3.6 General Network Models with Yields 84

3.6.1 Models with Yield Losses 84

3.6.2 Models with Yield Gains 86

3.7 General Network Models with Transformed Flows 91

Summary 96

Exercises 96

4 Sensitivity Analysis in Linear Programs 108

4.1 Parameter Analysis in the Transportation Example 109

4.2 Parameter Analysis in the Allocation Example 116

4.3 The Sensitivity Report and the Transportation Example 123

4.4 The Sensitivity Report and the Allocation Example 127

4.5 Degeneracy and Alternative Optima 129

4.6 Patterns in Linear Programming Solutions 133

4.6.1 The Transportation Model 134

4.6.2 The Product Portfolio Model 138

4.6.3 The Investment Model 142

4.6.4 The Allocation Model 144

4.6.5 The Refinery Model 145

Summary 149

Exercises 151

5 Linear Programming: Data Envelopment Analysis 160

5.1 A Graphical Perspective on DEA 162

5.2 An Algebraic Perspective on DEA 166

5.3 A Spreadsheet Model for DEA 168

5.4 Indexing 173

5.5 Reference Sets and HCUs 174

5.6 Assumptions and Limitations of DEA 178

Summary 181

Exercises 181

6 Integer Programming: Binary ]Choice Models 191

6.1 Using Solver with Integer Requirements 193

6.2 The Capital Budgeting Problem 198

6.3 Set Covering 202

6.4 Set Packing 205

6.5 Set Partitioning 208

6.6 Playoff Scheduling 211

6.7 The Algorithm for Solving Integer Programs 215

Summary 220

Exercises 220

7 Integer Programming: Logical Constraints 227

7.1 Simple Logical Constraints: Exclusivity 229

7.2 Linking Constraints: The Fixed Cost Problem 231

7.3 Linking Constraints: The Threshold Level Problem 237

7.4 Linking Constraints: The Facility Location Model 238

7.4.1 Capacitated Version 239

7.4.2 Uncapacitated Version 243

7.5 Disjunctive Constraints: The Machine ]Sequencing Problem 246

7.6 Tour Constraints: The Traveling Salesperson Problem 251

Summary 259

Exercises 260

8 Nonlinear Programming 270

8.1 One ]Variable Models 271

8.1.1 An Inventory Example 273

8.1.2 A Quantity Discount Example 275

8.2 Local Optima and the Search for an Optimum 277

8.3 Two ]Variable Models 280

8.3.1 Curve Fitting 280

8.3.2 Two ]Dimensional Location 283

8.4 Nonlinear Models with Constraints 285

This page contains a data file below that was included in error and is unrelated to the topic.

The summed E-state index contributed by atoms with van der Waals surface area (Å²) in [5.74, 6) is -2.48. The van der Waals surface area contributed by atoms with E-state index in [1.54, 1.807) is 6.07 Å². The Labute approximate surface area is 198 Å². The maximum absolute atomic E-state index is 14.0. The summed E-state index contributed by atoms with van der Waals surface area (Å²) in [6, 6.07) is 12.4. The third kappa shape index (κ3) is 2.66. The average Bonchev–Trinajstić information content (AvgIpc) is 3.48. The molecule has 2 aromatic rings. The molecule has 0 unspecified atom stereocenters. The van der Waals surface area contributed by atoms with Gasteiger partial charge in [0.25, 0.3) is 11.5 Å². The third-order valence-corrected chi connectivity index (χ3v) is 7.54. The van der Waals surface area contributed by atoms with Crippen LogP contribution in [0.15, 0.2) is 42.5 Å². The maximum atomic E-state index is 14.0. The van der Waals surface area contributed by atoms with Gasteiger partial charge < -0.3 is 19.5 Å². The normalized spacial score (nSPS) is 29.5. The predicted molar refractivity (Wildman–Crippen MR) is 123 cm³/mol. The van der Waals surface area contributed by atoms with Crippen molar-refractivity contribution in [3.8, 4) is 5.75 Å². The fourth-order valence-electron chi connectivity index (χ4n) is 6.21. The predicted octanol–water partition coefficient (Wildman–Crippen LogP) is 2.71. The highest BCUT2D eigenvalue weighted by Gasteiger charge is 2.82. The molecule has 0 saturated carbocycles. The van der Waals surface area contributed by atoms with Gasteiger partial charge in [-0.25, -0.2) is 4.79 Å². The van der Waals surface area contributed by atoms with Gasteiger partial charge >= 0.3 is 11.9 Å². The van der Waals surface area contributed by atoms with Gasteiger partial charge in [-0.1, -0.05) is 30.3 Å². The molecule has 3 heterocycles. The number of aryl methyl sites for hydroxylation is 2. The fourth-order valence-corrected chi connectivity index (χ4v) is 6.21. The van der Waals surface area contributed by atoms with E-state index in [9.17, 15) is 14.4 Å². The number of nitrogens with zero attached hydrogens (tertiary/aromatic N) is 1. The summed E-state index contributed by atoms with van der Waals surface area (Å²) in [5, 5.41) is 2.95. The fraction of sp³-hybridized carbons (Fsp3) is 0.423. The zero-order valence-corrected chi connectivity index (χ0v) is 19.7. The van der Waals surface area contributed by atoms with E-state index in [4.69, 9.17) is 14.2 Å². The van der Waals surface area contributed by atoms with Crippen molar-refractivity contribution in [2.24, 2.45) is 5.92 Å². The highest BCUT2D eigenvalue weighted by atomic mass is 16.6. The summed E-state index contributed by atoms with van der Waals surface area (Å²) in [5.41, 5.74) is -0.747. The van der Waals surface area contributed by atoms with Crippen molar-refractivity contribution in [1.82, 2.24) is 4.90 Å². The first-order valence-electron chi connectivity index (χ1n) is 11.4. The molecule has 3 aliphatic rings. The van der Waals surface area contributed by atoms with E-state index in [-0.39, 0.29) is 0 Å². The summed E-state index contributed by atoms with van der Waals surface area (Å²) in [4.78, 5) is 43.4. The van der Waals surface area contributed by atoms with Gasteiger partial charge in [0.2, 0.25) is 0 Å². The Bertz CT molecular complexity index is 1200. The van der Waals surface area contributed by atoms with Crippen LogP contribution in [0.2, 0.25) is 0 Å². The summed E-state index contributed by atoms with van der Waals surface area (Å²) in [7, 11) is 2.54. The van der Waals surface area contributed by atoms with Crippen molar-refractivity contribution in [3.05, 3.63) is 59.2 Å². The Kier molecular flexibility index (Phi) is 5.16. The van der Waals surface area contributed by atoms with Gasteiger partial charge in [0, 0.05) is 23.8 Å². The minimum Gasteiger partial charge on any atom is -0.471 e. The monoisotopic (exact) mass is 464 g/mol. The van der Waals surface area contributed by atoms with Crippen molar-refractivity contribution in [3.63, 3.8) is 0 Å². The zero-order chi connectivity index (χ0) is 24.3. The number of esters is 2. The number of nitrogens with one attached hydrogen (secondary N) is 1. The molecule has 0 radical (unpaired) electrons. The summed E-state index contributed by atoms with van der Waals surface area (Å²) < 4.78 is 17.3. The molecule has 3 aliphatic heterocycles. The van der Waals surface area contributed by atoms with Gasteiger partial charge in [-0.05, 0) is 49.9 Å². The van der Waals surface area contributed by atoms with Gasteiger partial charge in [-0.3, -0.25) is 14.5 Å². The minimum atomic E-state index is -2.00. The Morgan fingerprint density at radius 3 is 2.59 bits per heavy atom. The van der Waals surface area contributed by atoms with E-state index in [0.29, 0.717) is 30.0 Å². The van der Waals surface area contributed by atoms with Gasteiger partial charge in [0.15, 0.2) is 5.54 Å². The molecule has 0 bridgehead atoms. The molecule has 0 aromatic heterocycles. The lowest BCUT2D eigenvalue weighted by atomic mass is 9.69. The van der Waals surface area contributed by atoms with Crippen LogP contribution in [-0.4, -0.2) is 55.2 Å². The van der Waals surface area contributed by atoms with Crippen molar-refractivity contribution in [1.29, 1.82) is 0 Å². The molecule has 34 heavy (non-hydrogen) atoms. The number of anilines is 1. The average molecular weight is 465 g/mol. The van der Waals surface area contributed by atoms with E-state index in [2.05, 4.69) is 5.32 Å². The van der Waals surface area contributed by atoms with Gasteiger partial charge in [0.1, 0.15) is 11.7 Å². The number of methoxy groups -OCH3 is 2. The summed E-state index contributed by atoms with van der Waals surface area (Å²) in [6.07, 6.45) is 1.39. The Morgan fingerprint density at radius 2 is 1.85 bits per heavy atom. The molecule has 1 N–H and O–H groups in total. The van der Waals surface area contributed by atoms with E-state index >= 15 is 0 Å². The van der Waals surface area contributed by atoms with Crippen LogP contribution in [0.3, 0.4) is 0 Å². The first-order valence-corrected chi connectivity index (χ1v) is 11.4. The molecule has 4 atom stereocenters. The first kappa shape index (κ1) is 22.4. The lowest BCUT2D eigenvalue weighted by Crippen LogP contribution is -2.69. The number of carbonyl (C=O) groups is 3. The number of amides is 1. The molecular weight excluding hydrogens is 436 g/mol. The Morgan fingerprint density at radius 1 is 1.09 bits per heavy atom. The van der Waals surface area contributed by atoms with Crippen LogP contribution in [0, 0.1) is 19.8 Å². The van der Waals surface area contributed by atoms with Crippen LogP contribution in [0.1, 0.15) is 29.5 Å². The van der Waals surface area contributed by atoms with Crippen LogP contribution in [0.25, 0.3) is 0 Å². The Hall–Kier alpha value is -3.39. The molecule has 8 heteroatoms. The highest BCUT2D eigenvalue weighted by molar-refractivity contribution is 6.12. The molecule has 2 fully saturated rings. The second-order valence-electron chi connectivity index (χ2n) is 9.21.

8.4.1 A Pricing Example 286

8.4.2 Sensitivity Analysis for Nonlinear Programs 288

8.4.3 The Portfolio Optimization Model 290

8.5 Linearizations 293

8.5.1 Linearizing the Maximum 294

8.5.2 Linearizing the Absolute Value 296

Summary 299

Exercises 301

9 Heuristic Solutions with the Evolutionary Solver 307

9.1 Features of the Evolutionary Solver 308

9.2 An Illustrative Example: Nonlinear Regression 309

9.3 The Machine ]Sequencing Problem Revisited 317

9.4 The Traveling Salesperson Problem Revisited 319

9.5 Budget Allocation 322

9.6 Two ]Dimensional Location 324

9.7 Line Balancing 327

9.8 Group Assignment 331

Summary 334

Exercises 336

Appendices

1 Supplemental Files and Software 348

A1.1 Supplemental MicrosoftR Office ExcelR Files 348

A1.2 Analytic Solver Platform for Education Software 348

A1.3 Opensolver Software 349

2 Graphical Methods for Linear Programming 350

A2.1 An Example 350

A2.2 Generalities 355

3 The Simplex Method 357

A3.1 An Example 357

A3.2 Variations of the Algorithm 362

Index 366

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Kenneth R. Baker, PhD, is Nathaniel Leverone Professor of Management at the Tuck School of Business and Adjunct Professor of Engineering at Dartmouth College. A Fellow of the Institute for Operations Research and the Management Sciences (INFORMS), Dr. Baker has published extensively in his areas of research interest, which include mathematical modeling, spreadsheet engineering, and scheduling. He is also coauthor of Principles of Sequencing and Scheduling and Management Science: The Art of Modeling with Spreadsheets, Fourth Edition, both published by Wiley.